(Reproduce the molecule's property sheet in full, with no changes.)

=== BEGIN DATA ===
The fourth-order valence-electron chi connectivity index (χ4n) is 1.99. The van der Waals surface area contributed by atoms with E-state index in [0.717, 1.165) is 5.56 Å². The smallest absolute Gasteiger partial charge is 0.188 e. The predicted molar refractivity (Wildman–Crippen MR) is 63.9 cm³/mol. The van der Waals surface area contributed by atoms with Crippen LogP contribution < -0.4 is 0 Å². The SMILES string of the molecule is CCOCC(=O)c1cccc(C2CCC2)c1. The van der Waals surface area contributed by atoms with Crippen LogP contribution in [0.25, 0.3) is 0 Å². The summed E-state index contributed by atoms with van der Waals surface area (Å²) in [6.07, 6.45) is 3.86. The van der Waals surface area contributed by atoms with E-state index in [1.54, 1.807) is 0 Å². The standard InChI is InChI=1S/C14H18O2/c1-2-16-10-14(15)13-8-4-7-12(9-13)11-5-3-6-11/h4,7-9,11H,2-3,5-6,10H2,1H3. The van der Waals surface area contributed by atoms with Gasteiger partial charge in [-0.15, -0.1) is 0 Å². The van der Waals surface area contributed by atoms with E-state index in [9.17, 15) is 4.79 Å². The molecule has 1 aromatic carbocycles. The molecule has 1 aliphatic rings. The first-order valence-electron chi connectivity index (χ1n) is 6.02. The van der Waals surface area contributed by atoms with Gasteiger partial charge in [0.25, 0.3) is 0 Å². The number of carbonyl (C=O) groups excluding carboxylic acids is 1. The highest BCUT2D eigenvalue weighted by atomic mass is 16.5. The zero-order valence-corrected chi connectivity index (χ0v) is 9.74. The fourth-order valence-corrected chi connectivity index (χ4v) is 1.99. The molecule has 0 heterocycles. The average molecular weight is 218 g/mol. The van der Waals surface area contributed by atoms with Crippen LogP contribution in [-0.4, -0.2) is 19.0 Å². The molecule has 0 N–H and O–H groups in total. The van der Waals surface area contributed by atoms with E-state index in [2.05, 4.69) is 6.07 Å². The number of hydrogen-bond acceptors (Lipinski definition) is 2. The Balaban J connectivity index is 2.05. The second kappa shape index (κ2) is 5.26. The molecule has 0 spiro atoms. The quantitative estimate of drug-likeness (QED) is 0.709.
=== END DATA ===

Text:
The fourth-order valence-electron chi connectivity index (χ4n) is 1.99. The van der Waals surface area contributed by atoms with E-state index in [0.717, 1.165) is 5.56 Å². The smallest absolute Gasteiger partial charge is 0.188 e. The predicted molar refractivity (Wildman–Crippen MR) is 63.9 cm³/mol. The van der Waals surface area contributed by atoms with Crippen LogP contribution < -0.4 is 0 Å². The SMILES string of the molecule is CCOCC(=O)c1cccc(C2CCC2)c1. The van der Waals surface area contributed by atoms with Crippen LogP contribution in [0.25, 0.3) is 0 Å². The summed E-state index contributed by atoms with van der Waals surface area (Å²) in [6.07, 6.45) is 3.86. The van der Waals surface area contributed by atoms with E-state index in [1.54, 1.807) is 0 Å². The standard InChI is InChI=1S/C14H18O2/c1-2-16-10-14(15)13-8-4-7-12(9-13)11-5-3-6-11/h4,7-9,11H,2-3,5-6,10H2,1H3. The van der Waals surface area contributed by atoms with Gasteiger partial charge in [-0.15, -0.1) is 0 Å². The van der Waals surface area contributed by atoms with E-state index in [9.17, 15) is 4.79 Å². The molecule has 1 aromatic carbocycles. The molecule has 1 aliphatic rings. The first-order valence-electron chi connectivity index (χ1n) is 6.02. The van der Waals surface area contributed by atoms with Gasteiger partial charge in [0.25, 0.3) is 0 Å². The number of carbonyl (C=O) groups excluding carboxylic acids is 1. The highest BCUT2D eigenvalue weighted by atomic mass is 16.5. The zero-order valence-corrected chi connectivity index (χ0v) is 9.74. The fourth-order valence-corrected chi connectivity index (χ4v) is 1.99. The molecule has 0 heterocycles. The average molecular weight is 218 g/mol. The van der Waals surface area contributed by atoms with Crippen LogP contribution in [-0.4, -0.2) is 19.0 Å². The molecule has 0 N–H and O–H groups in total. The van der Waals surface area contributed by atoms with E-state index in [2.05, 4.69) is 6.07 Å². The number of hydrogen-bond acceptors (Lipinski definition) is 2. The Balaban J connectivity index is 2.05. The second kappa shape index (κ2) is 5.26. The molecule has 0 spiro atoms. The quantitative estimate of drug-likeness (QED) is 0.709.